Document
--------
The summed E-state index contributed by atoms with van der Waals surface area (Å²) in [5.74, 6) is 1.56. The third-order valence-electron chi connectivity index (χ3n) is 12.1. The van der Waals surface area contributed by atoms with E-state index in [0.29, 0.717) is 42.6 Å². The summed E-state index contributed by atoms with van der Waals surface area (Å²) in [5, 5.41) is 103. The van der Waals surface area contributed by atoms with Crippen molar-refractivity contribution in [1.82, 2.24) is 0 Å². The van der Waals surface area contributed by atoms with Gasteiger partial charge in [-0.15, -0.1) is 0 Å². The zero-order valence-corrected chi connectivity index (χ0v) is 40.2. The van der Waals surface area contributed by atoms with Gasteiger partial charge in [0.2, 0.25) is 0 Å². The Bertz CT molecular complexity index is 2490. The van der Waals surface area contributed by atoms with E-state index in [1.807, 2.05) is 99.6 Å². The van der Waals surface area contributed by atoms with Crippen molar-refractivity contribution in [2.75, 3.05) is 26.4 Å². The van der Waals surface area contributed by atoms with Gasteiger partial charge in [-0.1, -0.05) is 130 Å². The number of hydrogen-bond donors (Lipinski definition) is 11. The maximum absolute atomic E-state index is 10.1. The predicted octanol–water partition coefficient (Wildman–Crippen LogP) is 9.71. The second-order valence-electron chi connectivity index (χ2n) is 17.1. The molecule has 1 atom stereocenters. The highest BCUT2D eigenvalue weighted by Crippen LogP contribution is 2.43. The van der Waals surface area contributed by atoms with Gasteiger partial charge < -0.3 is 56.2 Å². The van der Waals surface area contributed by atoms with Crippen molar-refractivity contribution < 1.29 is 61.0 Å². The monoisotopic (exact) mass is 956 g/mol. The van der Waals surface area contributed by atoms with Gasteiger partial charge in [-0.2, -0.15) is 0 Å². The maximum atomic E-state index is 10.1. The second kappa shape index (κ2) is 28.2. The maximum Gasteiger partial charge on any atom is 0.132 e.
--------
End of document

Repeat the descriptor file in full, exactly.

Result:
The summed E-state index contributed by atoms with van der Waals surface area (Å²) in [5.74, 6) is 1.56. The third-order valence-electron chi connectivity index (χ3n) is 12.1. The van der Waals surface area contributed by atoms with E-state index in [0.29, 0.717) is 42.6 Å². The summed E-state index contributed by atoms with van der Waals surface area (Å²) in [5, 5.41) is 103. The van der Waals surface area contributed by atoms with Crippen molar-refractivity contribution in [1.82, 2.24) is 0 Å². The van der Waals surface area contributed by atoms with Gasteiger partial charge in [-0.15, -0.1) is 0 Å². The zero-order valence-corrected chi connectivity index (χ0v) is 40.2. The van der Waals surface area contributed by atoms with Gasteiger partial charge in [0.2, 0.25) is 0 Å². The Bertz CT molecular complexity index is 2490. The van der Waals surface area contributed by atoms with E-state index in [1.807, 2.05) is 99.6 Å². The van der Waals surface area contributed by atoms with Crippen molar-refractivity contribution in [2.75, 3.05) is 26.4 Å². The van der Waals surface area contributed by atoms with Gasteiger partial charge in [-0.1, -0.05) is 130 Å². The number of hydrogen-bond donors (Lipinski definition) is 11. The maximum absolute atomic E-state index is 10.1. The predicted octanol–water partition coefficient (Wildman–Crippen LogP) is 9.71. The second-order valence-electron chi connectivity index (χ2n) is 17.1. The molecule has 1 atom stereocenters. The highest BCUT2D eigenvalue weighted by Crippen LogP contribution is 2.43. The van der Waals surface area contributed by atoms with Gasteiger partial charge < -0.3 is 56.2 Å². The van der Waals surface area contributed by atoms with Crippen molar-refractivity contribution < 1.29 is 61.0 Å². The monoisotopic (exact) mass is 956 g/mol. The van der Waals surface area contributed by atoms with Gasteiger partial charge in [-0.2, -0.15) is 0 Å². The maximum atomic E-state index is 10.1. The second kappa shape index (κ2) is 28.2. The maximum Gasteiger partial charge on any atom is 0.132 e.